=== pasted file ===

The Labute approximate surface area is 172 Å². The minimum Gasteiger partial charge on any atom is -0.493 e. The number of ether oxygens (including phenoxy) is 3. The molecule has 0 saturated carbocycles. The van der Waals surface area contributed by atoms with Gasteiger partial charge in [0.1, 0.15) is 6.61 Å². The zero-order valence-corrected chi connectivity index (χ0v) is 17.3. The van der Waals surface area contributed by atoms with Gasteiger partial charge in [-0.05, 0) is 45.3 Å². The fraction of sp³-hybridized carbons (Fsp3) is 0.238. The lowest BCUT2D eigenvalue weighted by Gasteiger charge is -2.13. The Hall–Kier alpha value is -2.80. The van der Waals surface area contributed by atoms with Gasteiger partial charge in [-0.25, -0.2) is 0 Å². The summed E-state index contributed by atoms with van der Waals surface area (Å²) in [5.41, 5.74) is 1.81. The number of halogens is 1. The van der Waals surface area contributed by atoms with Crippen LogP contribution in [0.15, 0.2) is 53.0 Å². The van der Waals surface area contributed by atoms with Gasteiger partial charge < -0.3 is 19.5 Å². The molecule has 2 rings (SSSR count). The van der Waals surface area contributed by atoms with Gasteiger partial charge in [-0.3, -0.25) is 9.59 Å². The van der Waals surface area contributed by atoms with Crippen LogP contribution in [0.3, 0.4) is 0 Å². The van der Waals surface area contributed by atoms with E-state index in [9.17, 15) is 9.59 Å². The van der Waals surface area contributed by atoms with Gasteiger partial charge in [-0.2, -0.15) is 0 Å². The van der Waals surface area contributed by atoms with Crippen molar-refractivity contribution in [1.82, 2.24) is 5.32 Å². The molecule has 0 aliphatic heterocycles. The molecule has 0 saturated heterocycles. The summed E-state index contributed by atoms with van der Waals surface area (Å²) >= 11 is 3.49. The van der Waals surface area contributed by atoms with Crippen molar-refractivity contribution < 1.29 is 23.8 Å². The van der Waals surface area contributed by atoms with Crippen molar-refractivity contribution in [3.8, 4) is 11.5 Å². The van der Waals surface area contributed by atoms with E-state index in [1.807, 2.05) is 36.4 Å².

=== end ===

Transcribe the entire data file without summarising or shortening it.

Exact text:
The Labute approximate surface area is 172 Å². The minimum Gasteiger partial charge on any atom is -0.493 e. The number of ether oxygens (including phenoxy) is 3. The molecule has 0 saturated carbocycles. The van der Waals surface area contributed by atoms with Gasteiger partial charge in [0.1, 0.15) is 6.61 Å². The zero-order valence-corrected chi connectivity index (χ0v) is 17.3. The van der Waals surface area contributed by atoms with Gasteiger partial charge in [-0.05, 0) is 45.3 Å². The fraction of sp³-hybridized carbons (Fsp3) is 0.238. The lowest BCUT2D eigenvalue weighted by Gasteiger charge is -2.13. The Hall–Kier alpha value is -2.80. The van der Waals surface area contributed by atoms with Gasteiger partial charge in [-0.25, -0.2) is 0 Å². The summed E-state index contributed by atoms with van der Waals surface area (Å²) in [5.41, 5.74) is 1.81. The number of halogens is 1. The van der Waals surface area contributed by atoms with Crippen LogP contribution in [0.15, 0.2) is 53.0 Å². The van der Waals surface area contributed by atoms with Gasteiger partial charge < -0.3 is 19.5 Å². The molecule has 2 rings (SSSR count). The van der Waals surface area contributed by atoms with Gasteiger partial charge in [-0.3, -0.25) is 9.59 Å². The van der Waals surface area contributed by atoms with Crippen LogP contribution in [0.3, 0.4) is 0 Å². The van der Waals surface area contributed by atoms with E-state index in [9.17, 15) is 9.59 Å². The van der Waals surface area contributed by atoms with Gasteiger partial charge in [-0.2, -0.15) is 0 Å². The van der Waals surface area contributed by atoms with Crippen molar-refractivity contribution in [1.82, 2.24) is 5.32 Å². The molecule has 0 aliphatic heterocycles. The molecule has 0 saturated heterocycles. The summed E-state index contributed by atoms with van der Waals surface area (Å²) >= 11 is 3.49. The van der Waals surface area contributed by atoms with Crippen molar-refractivity contribution < 1.29 is 23.8 Å². The van der Waals surface area contributed by atoms with Crippen molar-refractivity contribution in [3.8, 4) is 11.5 Å². The van der Waals surface area contributed by atoms with E-state index in [1.807, 2.05) is 36.4 Å².